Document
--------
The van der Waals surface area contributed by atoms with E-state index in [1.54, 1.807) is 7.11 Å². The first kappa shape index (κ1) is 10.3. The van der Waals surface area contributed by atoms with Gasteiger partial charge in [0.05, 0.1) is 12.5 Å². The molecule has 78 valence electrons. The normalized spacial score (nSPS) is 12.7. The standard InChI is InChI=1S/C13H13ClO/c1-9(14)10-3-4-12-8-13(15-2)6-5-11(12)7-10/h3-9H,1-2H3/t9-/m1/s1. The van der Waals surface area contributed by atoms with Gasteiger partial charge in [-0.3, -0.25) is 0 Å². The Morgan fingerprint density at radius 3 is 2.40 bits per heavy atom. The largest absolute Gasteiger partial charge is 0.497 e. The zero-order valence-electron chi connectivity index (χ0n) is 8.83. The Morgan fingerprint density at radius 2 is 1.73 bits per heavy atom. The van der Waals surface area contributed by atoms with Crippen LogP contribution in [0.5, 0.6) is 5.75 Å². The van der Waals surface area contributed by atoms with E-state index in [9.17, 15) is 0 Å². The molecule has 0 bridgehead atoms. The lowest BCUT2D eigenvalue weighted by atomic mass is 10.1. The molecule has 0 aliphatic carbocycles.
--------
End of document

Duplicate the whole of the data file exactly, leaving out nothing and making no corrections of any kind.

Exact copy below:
The van der Waals surface area contributed by atoms with E-state index in [1.54, 1.807) is 7.11 Å². The first kappa shape index (κ1) is 10.3. The van der Waals surface area contributed by atoms with Gasteiger partial charge in [0.05, 0.1) is 12.5 Å². The molecule has 78 valence electrons. The normalized spacial score (nSPS) is 12.7. The standard InChI is InChI=1S/C13H13ClO/c1-9(14)10-3-4-12-8-13(15-2)6-5-11(12)7-10/h3-9H,1-2H3/t9-/m1/s1. The van der Waals surface area contributed by atoms with Gasteiger partial charge in [-0.3, -0.25) is 0 Å². The Morgan fingerprint density at radius 3 is 2.40 bits per heavy atom. The largest absolute Gasteiger partial charge is 0.497 e. The zero-order valence-electron chi connectivity index (χ0n) is 8.83. The Morgan fingerprint density at radius 2 is 1.73 bits per heavy atom. The van der Waals surface area contributed by atoms with Crippen LogP contribution in [0.5, 0.6) is 5.75 Å². The van der Waals surface area contributed by atoms with E-state index in [9.17, 15) is 0 Å². The molecule has 0 bridgehead atoms. The lowest BCUT2D eigenvalue weighted by atomic mass is 10.1. The molecule has 0 aliphatic carbocycles.